What are the benefits to schools when allowing Flexible Working?
There can be many benefits. Staff who are permitted to work flexibly often remain in their current school thus keeping recruitment costs down and expertise/CPD in-house, the school can recruit from a wider number of applicants if flexible working can be considered and, most importantly, the wellbeing and work-life balance of employees can be considered.
Why might staff ask for Flexible Working?
There can be many reasons. Here are a few examples:
- A long-serving colleague may be wanting to retire, but will remain for a year or two on a phased retirement plan
- A colleague may need to care (long or short term) for a sick relative or a child who needs to undergo medical treatment
- A colleague may want a sabbatical or opportunity to engage in more CPD such as the SENDCO award or a Masters in Education or a post at a university or college
- A local school may be very short of expertise in a particular field (e.g. Physics or Maths) and a colleague is interested in working across a couple of schools
- Two colleagues may want to job share a position, splitting the hours either equally or disproportinately
What types of Flexible Working exist?
The DFE defines a variety of flexible approaches as stated below:Staggered hours
The employee has different start, finish and break times.Compressed hours
Working full-time hours but over fewer days.Annualised hours
Working hours spread across the year, which may include some school closure days, or where hours vary across the year to suit the school and employee.Part time
Working less than full-time hours. Not all teachers who work part time choose to do so. This may be linked to subject and timetabling requirements, particularly if they teach subjects for which there is low demand. Employees can work full time but still have flexible work arrangements in place.Job share
Two or more people doing one job and splitting the hours.Phased retirement
Gradually reducing working hours and/or responsibilities to transition from full-time work to full-time retirement.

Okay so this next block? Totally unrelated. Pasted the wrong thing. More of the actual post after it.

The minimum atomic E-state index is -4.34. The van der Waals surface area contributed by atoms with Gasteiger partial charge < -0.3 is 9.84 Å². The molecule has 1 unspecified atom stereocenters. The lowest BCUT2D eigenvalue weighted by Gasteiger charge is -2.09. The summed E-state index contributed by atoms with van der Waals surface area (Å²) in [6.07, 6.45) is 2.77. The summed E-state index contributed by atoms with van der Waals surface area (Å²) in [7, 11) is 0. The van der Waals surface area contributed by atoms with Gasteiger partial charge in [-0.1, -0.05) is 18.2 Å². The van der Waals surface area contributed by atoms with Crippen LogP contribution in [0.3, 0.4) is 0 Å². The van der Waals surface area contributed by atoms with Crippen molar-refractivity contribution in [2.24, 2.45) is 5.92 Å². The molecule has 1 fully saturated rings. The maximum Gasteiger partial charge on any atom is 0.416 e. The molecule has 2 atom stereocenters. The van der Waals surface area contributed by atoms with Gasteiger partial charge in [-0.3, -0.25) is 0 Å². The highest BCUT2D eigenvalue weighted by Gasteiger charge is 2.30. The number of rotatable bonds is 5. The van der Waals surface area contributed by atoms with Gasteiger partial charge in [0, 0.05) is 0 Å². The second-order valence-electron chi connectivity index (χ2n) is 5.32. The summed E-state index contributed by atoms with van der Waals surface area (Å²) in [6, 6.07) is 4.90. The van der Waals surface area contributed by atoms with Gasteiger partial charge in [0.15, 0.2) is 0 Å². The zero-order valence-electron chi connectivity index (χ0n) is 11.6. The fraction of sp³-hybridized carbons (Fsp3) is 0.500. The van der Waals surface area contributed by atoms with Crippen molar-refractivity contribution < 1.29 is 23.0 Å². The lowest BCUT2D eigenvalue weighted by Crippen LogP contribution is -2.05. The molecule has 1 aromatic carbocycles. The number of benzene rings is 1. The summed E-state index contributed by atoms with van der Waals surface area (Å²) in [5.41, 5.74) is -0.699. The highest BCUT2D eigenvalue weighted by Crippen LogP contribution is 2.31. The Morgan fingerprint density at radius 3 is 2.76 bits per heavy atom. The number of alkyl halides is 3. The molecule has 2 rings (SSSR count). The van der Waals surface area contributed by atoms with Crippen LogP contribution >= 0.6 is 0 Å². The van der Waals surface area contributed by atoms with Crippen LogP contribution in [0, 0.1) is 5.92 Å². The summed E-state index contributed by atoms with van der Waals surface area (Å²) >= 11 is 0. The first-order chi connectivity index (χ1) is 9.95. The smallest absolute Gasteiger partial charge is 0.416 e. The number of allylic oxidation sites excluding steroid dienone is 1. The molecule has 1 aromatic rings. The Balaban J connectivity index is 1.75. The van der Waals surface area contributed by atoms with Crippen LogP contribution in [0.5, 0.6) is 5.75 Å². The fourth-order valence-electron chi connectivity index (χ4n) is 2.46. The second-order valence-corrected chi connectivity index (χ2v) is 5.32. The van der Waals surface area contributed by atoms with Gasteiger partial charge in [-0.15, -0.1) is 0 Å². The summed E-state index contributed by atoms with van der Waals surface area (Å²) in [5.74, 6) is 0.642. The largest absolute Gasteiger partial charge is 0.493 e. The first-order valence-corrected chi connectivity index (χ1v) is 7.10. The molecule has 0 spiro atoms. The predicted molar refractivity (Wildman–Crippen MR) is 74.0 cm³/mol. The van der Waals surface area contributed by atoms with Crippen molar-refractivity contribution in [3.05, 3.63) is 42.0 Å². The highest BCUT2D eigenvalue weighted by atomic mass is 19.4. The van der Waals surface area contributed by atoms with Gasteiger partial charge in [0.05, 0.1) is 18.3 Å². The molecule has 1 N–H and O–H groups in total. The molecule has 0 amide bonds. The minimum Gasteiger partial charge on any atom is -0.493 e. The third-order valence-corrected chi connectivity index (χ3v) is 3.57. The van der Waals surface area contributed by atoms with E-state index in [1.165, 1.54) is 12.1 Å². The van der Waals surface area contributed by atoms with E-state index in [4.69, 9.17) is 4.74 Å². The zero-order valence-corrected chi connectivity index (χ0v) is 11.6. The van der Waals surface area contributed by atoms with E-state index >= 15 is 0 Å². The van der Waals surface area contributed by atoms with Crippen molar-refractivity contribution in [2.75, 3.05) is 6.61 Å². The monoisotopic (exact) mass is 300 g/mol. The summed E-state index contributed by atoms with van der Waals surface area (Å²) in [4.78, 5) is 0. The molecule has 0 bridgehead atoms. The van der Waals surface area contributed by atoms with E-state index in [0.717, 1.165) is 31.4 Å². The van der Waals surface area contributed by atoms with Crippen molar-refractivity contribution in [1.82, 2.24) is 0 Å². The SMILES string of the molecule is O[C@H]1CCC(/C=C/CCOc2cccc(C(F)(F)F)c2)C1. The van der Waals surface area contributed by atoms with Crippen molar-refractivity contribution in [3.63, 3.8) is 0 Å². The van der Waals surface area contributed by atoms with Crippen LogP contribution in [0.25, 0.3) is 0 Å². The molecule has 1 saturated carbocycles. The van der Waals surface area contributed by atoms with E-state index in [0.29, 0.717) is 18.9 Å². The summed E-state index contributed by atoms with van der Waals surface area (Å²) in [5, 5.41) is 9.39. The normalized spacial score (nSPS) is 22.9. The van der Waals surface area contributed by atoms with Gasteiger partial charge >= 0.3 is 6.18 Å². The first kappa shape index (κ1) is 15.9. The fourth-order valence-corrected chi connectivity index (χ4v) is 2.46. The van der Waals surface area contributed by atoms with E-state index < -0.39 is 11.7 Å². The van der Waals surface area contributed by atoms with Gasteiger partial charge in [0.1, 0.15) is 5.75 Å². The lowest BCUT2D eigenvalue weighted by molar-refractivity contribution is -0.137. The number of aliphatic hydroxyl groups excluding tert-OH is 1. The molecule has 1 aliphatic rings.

What does the law say about Flexible Working?
The Employment Rights Act 1996 introduces the formal right of employees to request flexible working following 26 weeks of continuous employment. This is known as ‘making a statutory application’.
Employees are only eligible to make a statutory request for flexible working if they have not made a request to work flexibly within the past 12 months. Employers have a responsibility to provide a response to a statutory flexible working request within three months, including the conclusion of any appeal.
The employee should submit a written application to their manager:
- stating their desired working pattern and the intended start date
- at least 3 months in advance of the proposed change
- setting out ways of mitigating the impact of the request on the school and their colleagues
- including if their request is in relation to the Equality Act, for example as a reasonable adjustment for a disability
Any request that is made and accepted will be a permanent change to the employee’s contractual terms and conditions, unless agreed otherwise. If the employer refuses the flexible working request, they must write to the employee giving the business reasons for the refusal. The employee may be able to submit a complaint to an employment tribunal.
For more information about making a statutory flexible working request, see the ACAS guide to the right to request flexible working.
Employees should check their organisation’s policy to ensure they follow the procedures in place for discussing their request with their line manager or head teacher.
If the school or trust does not have a flexible working policy, employees should speak to their manager about what flexible working arrangements are available to them.
Do employers have to consider a request?
Yes. Each request should be considered and a timely response issued.
Schools may have a variety of reasons for refusing flexible working. Quite a few of these in the SEND sector relate to the impact on individual children and in the secondary sector on an inability to timetable to avoid lots of split-teacher classes.
More information on the consideration of flexible working can be found on this website: https://www.gov.uk/government/publications/flexible-working-in-schools/flexible-working-in-schools--2
What can be the challenges to offering Flexible Working?
While the benefits of flexi working, and creating a clear path to enable this shift can be easily outlined, it’s a worthwhile exercise to look at where the challenges may arise ahead of embedding any strategies.
Carefully navigating challenges and adopting a transparent approach to requests, will help not only those who are looking to shift their working patterns, but also the whole school workforce. Maintaining a healthy environment for all staff, considering individuals requests can afford the school greater options in retaining talent, reduce training and recruitment costs, normalise a new way of working and maintain stability in the classroom.
Adapting an existing structure to allow SLT to maintain team dynamic, may need more upfront in terms of creating a space to exchange plans, updates and connections staff members, but can be far more beneficial as a long term plan and a likely easier task than re-recruiting.